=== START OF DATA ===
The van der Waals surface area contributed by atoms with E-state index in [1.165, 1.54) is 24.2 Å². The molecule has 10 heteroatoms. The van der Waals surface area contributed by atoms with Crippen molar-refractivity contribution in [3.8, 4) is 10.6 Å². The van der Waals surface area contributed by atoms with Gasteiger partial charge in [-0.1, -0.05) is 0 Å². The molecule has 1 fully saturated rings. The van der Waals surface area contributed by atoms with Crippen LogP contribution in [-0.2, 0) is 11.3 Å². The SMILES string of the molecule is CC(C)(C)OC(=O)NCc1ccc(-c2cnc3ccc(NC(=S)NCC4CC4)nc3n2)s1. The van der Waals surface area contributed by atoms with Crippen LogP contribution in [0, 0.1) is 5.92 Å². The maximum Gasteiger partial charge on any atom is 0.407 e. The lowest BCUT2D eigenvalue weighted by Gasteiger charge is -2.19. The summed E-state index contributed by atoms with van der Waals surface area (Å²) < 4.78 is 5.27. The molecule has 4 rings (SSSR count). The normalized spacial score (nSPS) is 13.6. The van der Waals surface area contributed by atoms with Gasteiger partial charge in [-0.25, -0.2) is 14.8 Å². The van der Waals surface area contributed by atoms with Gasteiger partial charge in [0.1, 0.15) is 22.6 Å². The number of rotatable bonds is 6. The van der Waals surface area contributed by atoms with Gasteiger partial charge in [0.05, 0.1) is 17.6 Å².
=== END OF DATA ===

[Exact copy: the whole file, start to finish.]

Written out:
The van der Waals surface area contributed by atoms with E-state index in [1.165, 1.54) is 24.2 Å². The molecule has 10 heteroatoms. The van der Waals surface area contributed by atoms with Crippen molar-refractivity contribution in [3.8, 4) is 10.6 Å². The van der Waals surface area contributed by atoms with Gasteiger partial charge in [-0.1, -0.05) is 0 Å². The molecule has 1 fully saturated rings. The van der Waals surface area contributed by atoms with Crippen LogP contribution in [-0.2, 0) is 11.3 Å². The SMILES string of the molecule is CC(C)(C)OC(=O)NCc1ccc(-c2cnc3ccc(NC(=S)NCC4CC4)nc3n2)s1. The van der Waals surface area contributed by atoms with Crippen LogP contribution in [0, 0.1) is 5.92 Å². The maximum Gasteiger partial charge on any atom is 0.407 e. The lowest BCUT2D eigenvalue weighted by Gasteiger charge is -2.19. The summed E-state index contributed by atoms with van der Waals surface area (Å²) < 4.78 is 5.27. The molecule has 4 rings (SSSR count). The normalized spacial score (nSPS) is 13.6. The van der Waals surface area contributed by atoms with Gasteiger partial charge in [-0.25, -0.2) is 14.8 Å². The van der Waals surface area contributed by atoms with Gasteiger partial charge in [0.1, 0.15) is 22.6 Å². The number of rotatable bonds is 6. The van der Waals surface area contributed by atoms with Gasteiger partial charge in [0.05, 0.1) is 17.6 Å².